5 reasons apprenticeships are still the cornerstone of the industry
In this article: Apprenticeships remain one of the most important parts of feeding the skills requirements of the industry, here are just five of them
Apprenticeships could help solve the motor industry’s massive skills gap. The Government backed scheme – the levy – that compels employers to stash cash away to pay for workplace training schemes, may not be perfect system, but it is the beginning of getting more apprenticeships into the industry.
And there are a myriad of reasons why apprenticeships remain the cornerstone of the sector, here are just five.
1. Pull off a digital transformation
The motor industry is bound for an electric future, with the internal combustion engine being phased out in many countries. That means today’s automotive technicians need vital digital skills such as computer programming to help the industry make the leap to electric cars.
Young people have such skills in abundance because they grew up with technology.
“There’s a wonderful symbiotic relationship between what’s happening in the sector and young people,” says Mark Currie, CEO of training provider Mantra Learning. “That’s the single biggest reason you would employ an apprentice.”
2. Attract and retain talent
Currie says that apprenticeships are also a way to ensure staff loyalty. “Learners are showing a level of commitment to a fairly long programme, and have made a very informed decision not to go to university,” he says.
This means that they are likely to be highly engaged at work and therefore productive. On an apprenticeship, learners acquire skills that benefit them and the business, and many programmes include degree level qualifications, fees paid. This can engender loyalty, helping the motor industry to hire and hold the talent it sorely needs.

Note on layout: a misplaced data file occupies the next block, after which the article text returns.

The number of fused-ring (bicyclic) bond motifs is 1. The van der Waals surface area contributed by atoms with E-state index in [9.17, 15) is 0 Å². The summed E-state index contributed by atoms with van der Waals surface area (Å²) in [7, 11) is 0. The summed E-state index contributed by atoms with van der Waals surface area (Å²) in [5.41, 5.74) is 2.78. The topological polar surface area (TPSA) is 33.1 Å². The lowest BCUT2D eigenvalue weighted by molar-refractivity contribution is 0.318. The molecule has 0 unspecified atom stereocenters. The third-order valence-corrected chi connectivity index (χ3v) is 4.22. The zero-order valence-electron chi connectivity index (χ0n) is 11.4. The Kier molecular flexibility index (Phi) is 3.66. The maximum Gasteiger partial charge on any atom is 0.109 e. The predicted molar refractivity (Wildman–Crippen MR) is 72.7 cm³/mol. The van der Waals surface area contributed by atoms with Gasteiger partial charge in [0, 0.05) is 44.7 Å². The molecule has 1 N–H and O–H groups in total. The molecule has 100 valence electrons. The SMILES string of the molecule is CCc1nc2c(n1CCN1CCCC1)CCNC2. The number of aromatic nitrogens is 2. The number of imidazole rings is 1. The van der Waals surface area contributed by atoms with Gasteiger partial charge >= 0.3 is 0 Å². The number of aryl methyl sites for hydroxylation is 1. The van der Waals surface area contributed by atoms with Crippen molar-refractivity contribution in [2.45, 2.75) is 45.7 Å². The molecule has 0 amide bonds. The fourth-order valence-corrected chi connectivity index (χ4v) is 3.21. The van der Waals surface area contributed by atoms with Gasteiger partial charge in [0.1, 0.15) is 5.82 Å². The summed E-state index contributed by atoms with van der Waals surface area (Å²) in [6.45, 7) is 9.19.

3. Future proof your workforce
Frank Harvey, at the Independent Garage Association, says: “Investing in an apprentice will help future proof a business by enabling it to grow its workforce from within.”
He says apprentices can be developed to suit the needs of a business, since the training programmes are based on standards that are drawn up by groups of employers. Standards set out the skills, knowledge and behaviours that apprentices obtain.
“As a trade association, the biggest problem we hear of from our members is the difficulty in finding skilled, competent technicians to enable them to grow their businesses,” says Harvey.
4. Pass on knowledge to the next generation
He adds that the new apprenticeship standards and the funding roles have made it more affordable to recruit mature apprentices, in addition to fresh blood. “These apprentices can bring with them greater life skills and this too can enhance the business they work for,” Harvey says.
Although the motor industry is in need of fresh faces, recruiting mature workers could be a smart move: they can pass on knowledge to young people that may otherwise be lost, says Harvey.
5. Return on investment
The apprenticeship levy makes large employers put aside vast sums of money, but they do not have to spend it. However, unspent money is lost after 24 months – and much of the money that the motor industry has paid into the levy has not yet been spent.
Many employers are put off apprenticeships for fear of incurring further costs: for example, apprentices have to spend at least 20% of their time training off the job.
But the IMI’s new return on investment calculator shows that a ROI of between 175% and 200% can be achieved within the apprentices’ training period.